Fourteenth Sunday in Ordinary Time at Mississippi Abbey

In one comic strip Snoopy is sitting on top of his dog house reading some notes. Lucy says, “I hear you’re going to give a Fourth of July speech.” Pointing upward with her index finger she continues, “I’d suggest that you speak on the women’s liberation movement because it’s really the most important thing …” Before she could finish speaking Snoopy leans over and smacks her nose with a wet dog kiss. In the last scene a distressed Lucy is wiping her mouth and nose with her hands, and Snoopy with typical male arrogance says, “I don’t recall asking for any advice, Sweetie!”

As we celebrate our national freedom tomorrow, we know that the dreams of equality, the right to life, liberty, and the pursuit of happiness are still waiting for perfect fulfillment in our land. These are dreams that began when God created us in his image and likeness, with freedom to choose what we will, to love or not to love him. But, oh! how much God wants us to use our freedom to love him.  That is why Christ came.

Soren Kierkegaard, Danish philosopher and theologian, once told a story to illustrate how Christ came to win our love. “Long ago there was a handsome prince seeking a maiden to be his wife and queen. One day while passing through the poorest area of a distant village he looked out the window of his carriage and saw a beautiful peasant girl. He immediately fell in love with her and wondered how he could win her hand without forcing her love?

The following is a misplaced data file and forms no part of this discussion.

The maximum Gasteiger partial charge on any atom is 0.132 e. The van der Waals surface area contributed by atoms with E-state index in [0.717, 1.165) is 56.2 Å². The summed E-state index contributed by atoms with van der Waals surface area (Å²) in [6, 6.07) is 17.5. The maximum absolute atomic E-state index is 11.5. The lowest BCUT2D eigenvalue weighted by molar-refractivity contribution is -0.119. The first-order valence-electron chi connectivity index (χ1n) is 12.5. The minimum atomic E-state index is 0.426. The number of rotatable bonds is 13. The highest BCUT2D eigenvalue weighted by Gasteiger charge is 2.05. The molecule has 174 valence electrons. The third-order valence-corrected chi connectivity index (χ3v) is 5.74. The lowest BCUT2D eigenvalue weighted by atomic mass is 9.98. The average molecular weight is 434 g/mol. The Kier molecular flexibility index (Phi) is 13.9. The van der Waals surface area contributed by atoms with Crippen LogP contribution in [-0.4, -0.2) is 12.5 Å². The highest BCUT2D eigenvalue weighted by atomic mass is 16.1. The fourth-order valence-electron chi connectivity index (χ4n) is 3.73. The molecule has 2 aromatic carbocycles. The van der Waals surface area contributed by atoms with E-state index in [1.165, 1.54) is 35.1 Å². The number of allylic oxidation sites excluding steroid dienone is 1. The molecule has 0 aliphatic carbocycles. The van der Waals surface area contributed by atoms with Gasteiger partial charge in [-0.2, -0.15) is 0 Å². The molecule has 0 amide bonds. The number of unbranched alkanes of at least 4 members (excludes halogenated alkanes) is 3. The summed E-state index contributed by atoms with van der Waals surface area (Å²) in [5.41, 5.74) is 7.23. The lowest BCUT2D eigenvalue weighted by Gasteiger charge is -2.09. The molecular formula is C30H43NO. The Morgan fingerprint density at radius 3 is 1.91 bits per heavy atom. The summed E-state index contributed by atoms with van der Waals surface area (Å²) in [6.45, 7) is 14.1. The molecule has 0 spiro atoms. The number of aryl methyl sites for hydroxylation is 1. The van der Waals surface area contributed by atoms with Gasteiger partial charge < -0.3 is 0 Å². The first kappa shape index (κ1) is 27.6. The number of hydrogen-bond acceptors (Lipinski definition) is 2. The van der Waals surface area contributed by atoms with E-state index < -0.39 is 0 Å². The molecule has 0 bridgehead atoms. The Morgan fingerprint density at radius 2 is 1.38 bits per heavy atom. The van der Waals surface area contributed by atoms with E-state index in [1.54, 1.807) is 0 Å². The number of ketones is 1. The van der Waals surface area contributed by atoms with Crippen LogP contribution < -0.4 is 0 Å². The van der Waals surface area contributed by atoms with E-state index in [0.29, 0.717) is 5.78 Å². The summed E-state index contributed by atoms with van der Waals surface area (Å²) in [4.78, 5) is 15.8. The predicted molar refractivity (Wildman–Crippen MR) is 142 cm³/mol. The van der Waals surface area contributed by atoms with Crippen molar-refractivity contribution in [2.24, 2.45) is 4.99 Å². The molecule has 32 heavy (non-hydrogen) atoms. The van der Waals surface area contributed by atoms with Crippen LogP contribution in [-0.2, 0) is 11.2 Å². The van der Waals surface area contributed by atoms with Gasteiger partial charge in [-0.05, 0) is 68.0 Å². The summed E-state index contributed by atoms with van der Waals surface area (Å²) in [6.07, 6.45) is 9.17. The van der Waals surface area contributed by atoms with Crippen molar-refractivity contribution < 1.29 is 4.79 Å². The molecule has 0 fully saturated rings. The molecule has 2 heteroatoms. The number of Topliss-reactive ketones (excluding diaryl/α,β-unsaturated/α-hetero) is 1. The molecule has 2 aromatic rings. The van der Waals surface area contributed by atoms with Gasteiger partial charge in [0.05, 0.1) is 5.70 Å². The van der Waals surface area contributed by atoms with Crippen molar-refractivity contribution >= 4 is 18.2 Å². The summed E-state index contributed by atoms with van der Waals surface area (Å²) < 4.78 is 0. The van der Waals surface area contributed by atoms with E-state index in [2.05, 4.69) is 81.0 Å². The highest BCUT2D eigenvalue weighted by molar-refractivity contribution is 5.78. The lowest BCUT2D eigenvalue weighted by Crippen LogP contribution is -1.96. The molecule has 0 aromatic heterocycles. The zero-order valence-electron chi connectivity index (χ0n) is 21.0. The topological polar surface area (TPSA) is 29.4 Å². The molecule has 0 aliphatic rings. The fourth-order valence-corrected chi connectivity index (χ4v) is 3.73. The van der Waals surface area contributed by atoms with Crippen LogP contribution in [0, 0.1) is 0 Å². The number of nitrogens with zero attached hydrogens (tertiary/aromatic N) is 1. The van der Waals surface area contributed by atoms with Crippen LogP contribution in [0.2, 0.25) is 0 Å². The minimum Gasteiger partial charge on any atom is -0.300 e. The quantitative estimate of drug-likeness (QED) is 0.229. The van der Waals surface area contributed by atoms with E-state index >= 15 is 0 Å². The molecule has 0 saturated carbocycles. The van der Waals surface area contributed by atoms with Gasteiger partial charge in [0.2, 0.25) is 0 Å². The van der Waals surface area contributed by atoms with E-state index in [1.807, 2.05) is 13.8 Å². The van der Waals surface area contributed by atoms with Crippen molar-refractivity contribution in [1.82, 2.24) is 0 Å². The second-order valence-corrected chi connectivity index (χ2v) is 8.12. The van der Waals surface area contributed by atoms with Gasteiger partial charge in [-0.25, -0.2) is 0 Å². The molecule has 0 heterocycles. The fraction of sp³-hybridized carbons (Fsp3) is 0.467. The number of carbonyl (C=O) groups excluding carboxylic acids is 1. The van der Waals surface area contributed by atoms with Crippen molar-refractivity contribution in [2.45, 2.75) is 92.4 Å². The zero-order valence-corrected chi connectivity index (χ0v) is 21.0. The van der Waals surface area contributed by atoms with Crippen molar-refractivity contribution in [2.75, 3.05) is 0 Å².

“He could command her to be his wife. But the prince wanted her to marry him freely. He could put on his most splendid clothes and drive up to the front door of her hut in a carriage drawn by six white horses. But if he did, he would never know whether the girl really loved him or his wealth. So, the prince came up with another solution. He put aside his royal garments and moved into the village, entering not with a crown but in the garb of a fellow peasant. He lived among the people and shared their poverty, hunger, and hard labor. When he met the young maiden, he didn’t tell her that he was really a prince in disguise. She laughed with him, grew to love him deeply, willingly became his bride, and to her amazement, also the queen.”

Jesus, our true prince, “preferring to do nothing without our consent in order that our [love] might not be by compulsion but of our own free will,” (Philemon 14), laid aside the royal garments of his divinity. He was born in a stable and raised in the poverty of Nazareth. He did not tell us right away who he really was. As we grew to know and love him, to our amazement, he revealed that the kingdom of God is at hand, that our names are written in heaven, that we are a new creation, and are called to be sharers in his divinity.  I can’t get over it.  Our destiny in heaven is to share in God’s own divine nature, to do and be what only God can do and be.  In God the three divine persons share one divine nature, and we will share in it, too.  As St. Therese of Lisieux expressed it, “We are greater than the whole universe, and one day we ourselves shall have a divine existence.”  For that, she deserves a great big kiss!